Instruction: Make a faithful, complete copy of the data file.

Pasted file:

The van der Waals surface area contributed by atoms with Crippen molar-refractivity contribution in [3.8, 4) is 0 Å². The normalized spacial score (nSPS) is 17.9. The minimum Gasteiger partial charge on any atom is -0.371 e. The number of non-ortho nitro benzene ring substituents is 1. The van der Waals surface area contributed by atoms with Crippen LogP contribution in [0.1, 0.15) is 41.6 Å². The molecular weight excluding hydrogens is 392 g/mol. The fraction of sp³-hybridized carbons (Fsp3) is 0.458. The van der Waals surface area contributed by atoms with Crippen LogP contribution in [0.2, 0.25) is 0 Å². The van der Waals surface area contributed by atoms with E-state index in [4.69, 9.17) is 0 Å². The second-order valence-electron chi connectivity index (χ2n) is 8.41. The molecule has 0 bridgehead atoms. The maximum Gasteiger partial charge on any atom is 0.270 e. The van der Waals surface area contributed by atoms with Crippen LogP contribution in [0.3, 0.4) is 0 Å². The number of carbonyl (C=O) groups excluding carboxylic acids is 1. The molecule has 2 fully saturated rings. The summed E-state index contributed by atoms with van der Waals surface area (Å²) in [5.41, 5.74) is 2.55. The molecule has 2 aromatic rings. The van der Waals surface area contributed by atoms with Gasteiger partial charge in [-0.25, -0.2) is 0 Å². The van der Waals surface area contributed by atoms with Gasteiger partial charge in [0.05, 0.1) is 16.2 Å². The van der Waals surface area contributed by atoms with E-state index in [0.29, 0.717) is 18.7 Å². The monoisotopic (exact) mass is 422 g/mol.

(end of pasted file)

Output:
The van der Waals surface area contributed by atoms with Crippen molar-refractivity contribution in [3.8, 4) is 0 Å². The normalized spacial score (nSPS) is 17.9. The minimum Gasteiger partial charge on any atom is -0.371 e. The number of non-ortho nitro benzene ring substituents is 1. The van der Waals surface area contributed by atoms with Crippen LogP contribution in [0.1, 0.15) is 41.6 Å². The molecular weight excluding hydrogens is 392 g/mol. The fraction of sp³-hybridized carbons (Fsp3) is 0.458. The van der Waals surface area contributed by atoms with Crippen LogP contribution in [0.2, 0.25) is 0 Å². The van der Waals surface area contributed by atoms with E-state index in [4.69, 9.17) is 0 Å². The second-order valence-electron chi connectivity index (χ2n) is 8.41. The molecule has 0 bridgehead atoms. The maximum Gasteiger partial charge on any atom is 0.270 e. The van der Waals surface area contributed by atoms with Crippen LogP contribution in [0.3, 0.4) is 0 Å². The number of carbonyl (C=O) groups excluding carboxylic acids is 1. The molecule has 2 fully saturated rings. The summed E-state index contributed by atoms with van der Waals surface area (Å²) in [5.41, 5.74) is 2.55. The molecule has 2 aromatic rings. The van der Waals surface area contributed by atoms with Gasteiger partial charge in [-0.25, -0.2) is 0 Å². The van der Waals surface area contributed by atoms with Gasteiger partial charge in [0.05, 0.1) is 16.2 Å². The van der Waals surface area contributed by atoms with E-state index in [0.29, 0.717) is 18.7 Å². The monoisotopic (exact) mass is 422 g/mol.